Supporting large scale change in science education

Barry Fishman, UMSI professor of information and professor of education in the U-M School of Education, is serving as a co-principal investigator on this project that studies the best ways to provide professional development to educators of Advanced Placement high-school courses. 

Start date: 9/15/2012
End date: 8/31/2016

Read More

With recent changes to Advanced Placement (AP) tests—which give high-school students an opportunity to earn college credit and prepare them for university courses—the 20,000 instructors who teach AP science classes must adapt their techniques and curriculum accordingly.

This project leverages the AP curricula redesign in order to study the impact of teacher professional development on student achievement. The research will examine the professional development experienced by AP Biology, Chemistry and Physics teachers to determine the relationship between teacher and school characteristics and the professional development approaches that teachers choose. Researchers will also look for links between teachers’ professional development patterns and students outcomes, and examine the challenges in delivering various forms of professional development at this level of scale.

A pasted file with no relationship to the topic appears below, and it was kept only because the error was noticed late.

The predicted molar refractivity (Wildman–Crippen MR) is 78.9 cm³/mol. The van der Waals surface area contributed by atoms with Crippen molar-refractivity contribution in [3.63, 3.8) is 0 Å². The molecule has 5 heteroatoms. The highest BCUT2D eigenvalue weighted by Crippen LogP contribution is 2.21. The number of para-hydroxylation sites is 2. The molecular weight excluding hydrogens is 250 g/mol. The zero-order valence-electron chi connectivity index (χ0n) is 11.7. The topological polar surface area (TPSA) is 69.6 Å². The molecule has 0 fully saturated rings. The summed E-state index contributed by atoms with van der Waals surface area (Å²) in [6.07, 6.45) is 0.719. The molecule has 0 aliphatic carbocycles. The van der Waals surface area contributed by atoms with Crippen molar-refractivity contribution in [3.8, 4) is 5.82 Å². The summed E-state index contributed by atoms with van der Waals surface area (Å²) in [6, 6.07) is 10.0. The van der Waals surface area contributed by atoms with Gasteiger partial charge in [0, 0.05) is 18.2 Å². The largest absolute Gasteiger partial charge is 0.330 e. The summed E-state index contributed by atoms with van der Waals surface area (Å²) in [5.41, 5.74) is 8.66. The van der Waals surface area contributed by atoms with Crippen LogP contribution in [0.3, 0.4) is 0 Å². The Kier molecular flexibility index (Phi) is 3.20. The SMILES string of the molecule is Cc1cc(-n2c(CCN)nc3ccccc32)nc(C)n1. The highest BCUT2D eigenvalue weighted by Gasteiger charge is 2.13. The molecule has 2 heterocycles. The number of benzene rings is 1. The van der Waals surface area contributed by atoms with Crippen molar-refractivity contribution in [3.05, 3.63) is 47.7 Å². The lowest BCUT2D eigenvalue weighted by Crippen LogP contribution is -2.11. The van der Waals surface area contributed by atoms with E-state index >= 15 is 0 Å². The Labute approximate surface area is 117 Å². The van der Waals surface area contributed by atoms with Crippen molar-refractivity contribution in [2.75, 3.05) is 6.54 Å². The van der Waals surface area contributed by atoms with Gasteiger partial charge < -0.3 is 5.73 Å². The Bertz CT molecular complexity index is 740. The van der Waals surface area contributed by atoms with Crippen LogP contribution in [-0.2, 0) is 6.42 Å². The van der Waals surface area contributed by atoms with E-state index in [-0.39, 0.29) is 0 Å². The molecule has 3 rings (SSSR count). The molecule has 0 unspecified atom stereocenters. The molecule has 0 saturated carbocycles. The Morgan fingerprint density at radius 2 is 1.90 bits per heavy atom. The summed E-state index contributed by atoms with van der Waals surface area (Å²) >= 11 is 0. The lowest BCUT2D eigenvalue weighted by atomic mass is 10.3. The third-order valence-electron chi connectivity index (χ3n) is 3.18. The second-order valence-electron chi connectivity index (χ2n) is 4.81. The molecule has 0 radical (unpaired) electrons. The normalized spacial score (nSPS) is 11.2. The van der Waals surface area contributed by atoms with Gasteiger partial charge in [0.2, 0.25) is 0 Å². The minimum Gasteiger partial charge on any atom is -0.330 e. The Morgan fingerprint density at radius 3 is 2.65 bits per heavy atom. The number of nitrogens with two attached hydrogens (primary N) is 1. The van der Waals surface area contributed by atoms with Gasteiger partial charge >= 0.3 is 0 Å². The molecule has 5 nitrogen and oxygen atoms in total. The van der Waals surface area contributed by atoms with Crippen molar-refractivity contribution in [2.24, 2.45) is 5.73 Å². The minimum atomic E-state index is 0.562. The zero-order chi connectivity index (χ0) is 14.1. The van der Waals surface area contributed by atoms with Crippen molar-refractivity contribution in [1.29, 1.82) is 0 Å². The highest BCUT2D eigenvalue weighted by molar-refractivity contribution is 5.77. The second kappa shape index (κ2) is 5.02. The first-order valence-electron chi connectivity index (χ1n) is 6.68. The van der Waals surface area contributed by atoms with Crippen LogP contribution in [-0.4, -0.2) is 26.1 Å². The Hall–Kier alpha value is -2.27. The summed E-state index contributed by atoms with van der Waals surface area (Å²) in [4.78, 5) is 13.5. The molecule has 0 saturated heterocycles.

In addition to supporting the improvement of professional development for AP teachers, the findings of this study could lead to a better understanding of the relationship between a teacher’s professional development and student achievement in his or her classroom. 

Arthur Eisenkraft from the University of Massachusetts Boston is the lead investigator on this project. Abigail Jurist Levy from the Educational Development Center, Inc. and Christopher Dede from Harvard’ Graduate School of Education join Fishman as co-principal investigators on this project. 

Read the release announcing the initial National Science Foundation award to UMass Boston.

Grants

Supporting Large Scale Change in Science Education: Understanding Professional Development and Adoption Variation Related to the Revised Advanced Placement Curriculum (PD-RAP), National Science Foundation: $375,001

 

The National Science Foundation is an independent federal agency created by Congress in 1950 "to promote the progress of science; to advance the national health, prosperity, and welfare; to secure the national defense…"